The Pound to Euro exchange rate has put in solid gains this week and has recovered most of last week’s losses to trend in the region of 1.17. However, its strength has been largely unrelated to UK data which continues to make Britain’s economic outlook look uncertain.
The primary reason for GBP EUR gains this week has been an increase in political uncertainty within foreign exchange markets.
Since the Brexit vote last year, the Pound has become highly undervalued. As a result, investors have little issue buying into the British currency in times of political uncertainty elsewhere in the world.
The Brexit outlook has also been generally optimistic since the process began at the end of March. Analysts from both Britain and Europe expect negotiations to be largely amicable and for the UK and EU to find a deal that benefits both.
This has left investors perceiving the Pound as being relatively politically stable for the first time in a while. In comparison, upcoming 2017 French Presidential election jitters have left the Euro weak. Meanwhile, geopolitical tensions between the US and North Korea, Syria and Russia have made investors increasingly hungry for currencies with relative political stability this week.
Many analysts have been predicting that the only way for the Pound in the long-term is up.
However, economic concerns remain important to Sterling trade and data in the coming months could weaken the Pound in the mid to long-term.
Since the Brexit vote, the low value of the Pound has caused consumer prices to rise as producers pay more for raw materials and imports, translating to higher prices for high street shoppers.
While UK inflation is up, wage growth is not. Wednesday’s latest UK employment stats revealed that UK wage growth had slowed in the three months leading into February.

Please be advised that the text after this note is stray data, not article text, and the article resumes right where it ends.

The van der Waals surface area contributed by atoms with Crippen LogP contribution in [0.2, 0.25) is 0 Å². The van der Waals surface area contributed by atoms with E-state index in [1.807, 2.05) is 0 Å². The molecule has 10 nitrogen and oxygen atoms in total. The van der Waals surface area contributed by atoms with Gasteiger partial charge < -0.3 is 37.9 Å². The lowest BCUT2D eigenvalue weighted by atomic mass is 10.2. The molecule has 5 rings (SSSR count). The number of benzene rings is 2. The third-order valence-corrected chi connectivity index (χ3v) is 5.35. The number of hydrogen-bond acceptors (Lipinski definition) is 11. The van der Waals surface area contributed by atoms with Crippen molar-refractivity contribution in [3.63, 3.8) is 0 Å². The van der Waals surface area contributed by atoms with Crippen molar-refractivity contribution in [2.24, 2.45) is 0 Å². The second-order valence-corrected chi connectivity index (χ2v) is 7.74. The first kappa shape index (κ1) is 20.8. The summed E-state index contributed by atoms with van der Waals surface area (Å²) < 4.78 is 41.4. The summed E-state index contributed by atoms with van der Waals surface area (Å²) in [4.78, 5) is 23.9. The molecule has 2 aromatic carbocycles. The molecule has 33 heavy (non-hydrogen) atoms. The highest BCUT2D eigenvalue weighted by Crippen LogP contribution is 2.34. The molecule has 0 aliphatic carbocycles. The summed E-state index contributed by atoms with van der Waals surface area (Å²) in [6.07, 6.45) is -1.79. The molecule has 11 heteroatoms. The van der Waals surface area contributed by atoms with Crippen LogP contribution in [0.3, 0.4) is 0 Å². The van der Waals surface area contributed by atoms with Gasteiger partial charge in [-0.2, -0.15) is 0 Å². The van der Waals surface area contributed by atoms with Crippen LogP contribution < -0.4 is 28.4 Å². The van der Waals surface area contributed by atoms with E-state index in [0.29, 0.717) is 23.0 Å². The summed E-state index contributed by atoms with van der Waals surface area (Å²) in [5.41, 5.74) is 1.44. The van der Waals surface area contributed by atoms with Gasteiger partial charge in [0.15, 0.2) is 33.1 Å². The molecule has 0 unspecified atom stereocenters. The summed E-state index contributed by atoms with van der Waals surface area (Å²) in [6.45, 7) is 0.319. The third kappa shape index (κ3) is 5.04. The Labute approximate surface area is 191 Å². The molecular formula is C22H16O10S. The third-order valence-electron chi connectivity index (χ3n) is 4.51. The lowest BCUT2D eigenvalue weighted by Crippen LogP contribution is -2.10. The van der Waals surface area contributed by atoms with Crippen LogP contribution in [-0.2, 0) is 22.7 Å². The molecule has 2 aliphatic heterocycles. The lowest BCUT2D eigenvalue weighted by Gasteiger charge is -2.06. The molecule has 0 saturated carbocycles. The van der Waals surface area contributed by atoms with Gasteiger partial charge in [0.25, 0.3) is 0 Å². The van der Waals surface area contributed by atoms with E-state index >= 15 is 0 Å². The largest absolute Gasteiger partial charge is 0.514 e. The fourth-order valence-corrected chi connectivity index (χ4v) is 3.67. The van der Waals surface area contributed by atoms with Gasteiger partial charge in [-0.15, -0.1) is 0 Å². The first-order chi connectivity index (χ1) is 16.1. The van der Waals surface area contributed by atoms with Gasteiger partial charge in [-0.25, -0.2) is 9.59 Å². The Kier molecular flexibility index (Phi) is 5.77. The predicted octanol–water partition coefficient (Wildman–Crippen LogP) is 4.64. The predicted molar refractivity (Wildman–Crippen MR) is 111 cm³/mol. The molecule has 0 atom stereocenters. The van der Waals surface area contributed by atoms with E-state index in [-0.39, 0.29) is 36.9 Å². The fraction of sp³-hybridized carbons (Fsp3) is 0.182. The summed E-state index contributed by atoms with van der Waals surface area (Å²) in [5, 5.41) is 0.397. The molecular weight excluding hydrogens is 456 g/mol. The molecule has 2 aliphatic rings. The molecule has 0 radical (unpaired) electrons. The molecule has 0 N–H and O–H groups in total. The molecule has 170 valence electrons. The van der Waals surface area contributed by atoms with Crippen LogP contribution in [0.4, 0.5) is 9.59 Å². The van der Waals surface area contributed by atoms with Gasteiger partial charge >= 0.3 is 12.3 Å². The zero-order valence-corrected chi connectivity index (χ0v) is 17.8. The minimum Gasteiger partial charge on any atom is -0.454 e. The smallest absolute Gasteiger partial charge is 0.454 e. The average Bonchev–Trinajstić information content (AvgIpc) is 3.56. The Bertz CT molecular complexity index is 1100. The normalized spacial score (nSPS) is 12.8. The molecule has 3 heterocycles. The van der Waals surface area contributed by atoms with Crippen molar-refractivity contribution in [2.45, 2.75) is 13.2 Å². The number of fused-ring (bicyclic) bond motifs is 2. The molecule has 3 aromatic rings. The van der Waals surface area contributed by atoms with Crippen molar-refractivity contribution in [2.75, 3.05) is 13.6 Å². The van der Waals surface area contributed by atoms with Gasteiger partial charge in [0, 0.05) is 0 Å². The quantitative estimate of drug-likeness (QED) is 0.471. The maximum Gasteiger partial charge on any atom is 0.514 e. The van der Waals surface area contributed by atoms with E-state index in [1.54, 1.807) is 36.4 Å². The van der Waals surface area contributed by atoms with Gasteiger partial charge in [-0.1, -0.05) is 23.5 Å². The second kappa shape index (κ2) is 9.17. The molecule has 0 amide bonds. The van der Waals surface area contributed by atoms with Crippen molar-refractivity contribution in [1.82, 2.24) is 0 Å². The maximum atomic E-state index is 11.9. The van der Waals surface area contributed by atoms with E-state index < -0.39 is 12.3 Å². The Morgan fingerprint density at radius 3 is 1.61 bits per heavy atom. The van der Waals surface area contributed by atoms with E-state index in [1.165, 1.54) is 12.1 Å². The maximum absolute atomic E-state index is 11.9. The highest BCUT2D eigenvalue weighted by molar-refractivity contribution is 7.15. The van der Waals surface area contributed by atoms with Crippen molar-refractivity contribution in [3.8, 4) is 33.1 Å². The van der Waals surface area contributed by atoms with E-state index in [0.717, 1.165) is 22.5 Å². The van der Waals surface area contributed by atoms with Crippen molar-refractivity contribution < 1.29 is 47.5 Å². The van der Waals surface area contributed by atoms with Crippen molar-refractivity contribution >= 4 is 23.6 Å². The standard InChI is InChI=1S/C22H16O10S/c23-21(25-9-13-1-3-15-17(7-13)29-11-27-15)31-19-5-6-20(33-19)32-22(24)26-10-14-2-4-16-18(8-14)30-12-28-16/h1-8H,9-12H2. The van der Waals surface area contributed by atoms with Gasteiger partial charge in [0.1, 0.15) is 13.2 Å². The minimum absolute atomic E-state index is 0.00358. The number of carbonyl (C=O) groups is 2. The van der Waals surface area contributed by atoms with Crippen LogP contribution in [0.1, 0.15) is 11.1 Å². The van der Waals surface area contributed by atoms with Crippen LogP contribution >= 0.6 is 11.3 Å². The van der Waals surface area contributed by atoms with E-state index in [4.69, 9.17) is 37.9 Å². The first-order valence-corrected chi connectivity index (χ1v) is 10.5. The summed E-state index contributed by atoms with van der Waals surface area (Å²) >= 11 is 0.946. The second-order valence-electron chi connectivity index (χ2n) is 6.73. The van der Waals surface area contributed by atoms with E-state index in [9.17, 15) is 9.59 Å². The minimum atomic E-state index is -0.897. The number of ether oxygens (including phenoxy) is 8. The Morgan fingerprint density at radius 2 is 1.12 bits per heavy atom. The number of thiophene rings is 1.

As wage growth falls and consumer prices rise, British households will hold back on spending. As Britain’s economy relies heavily on customer-facing businesses for its financial growth, this has led to concerns that Britain’s Gross Domestic Product (GDP) could see a notable slowdown in 2017.
Analysts are split on whether this slowing UK wage growth is an isolated example, or if it will lead to long-term slips. As a result, UK inflation and wage growth stats will remain highly influential for the Pound in the coming months.
Sterling may be benefitting from the recent risk-aversion in markets, but if the 2017 French Presidential election comes and goes and the French public elects a pro-EU leader, the Euro’s long-term outlook will improve substantially.
With the Eurozone’s economic outlook already solid, a strong political outlook for the bloc too will make it much more appealing than the Pound overall this year. GBP EUR investors will certainly be looking ahead to the French election and next month’s UK inflation and wage stats before significantly adjusting forecasts.
At the time of writing this article, the Pound to Euro exchange rate trended in the region of 1.17. The Euro to Pound exchange rate traded at around 0.84.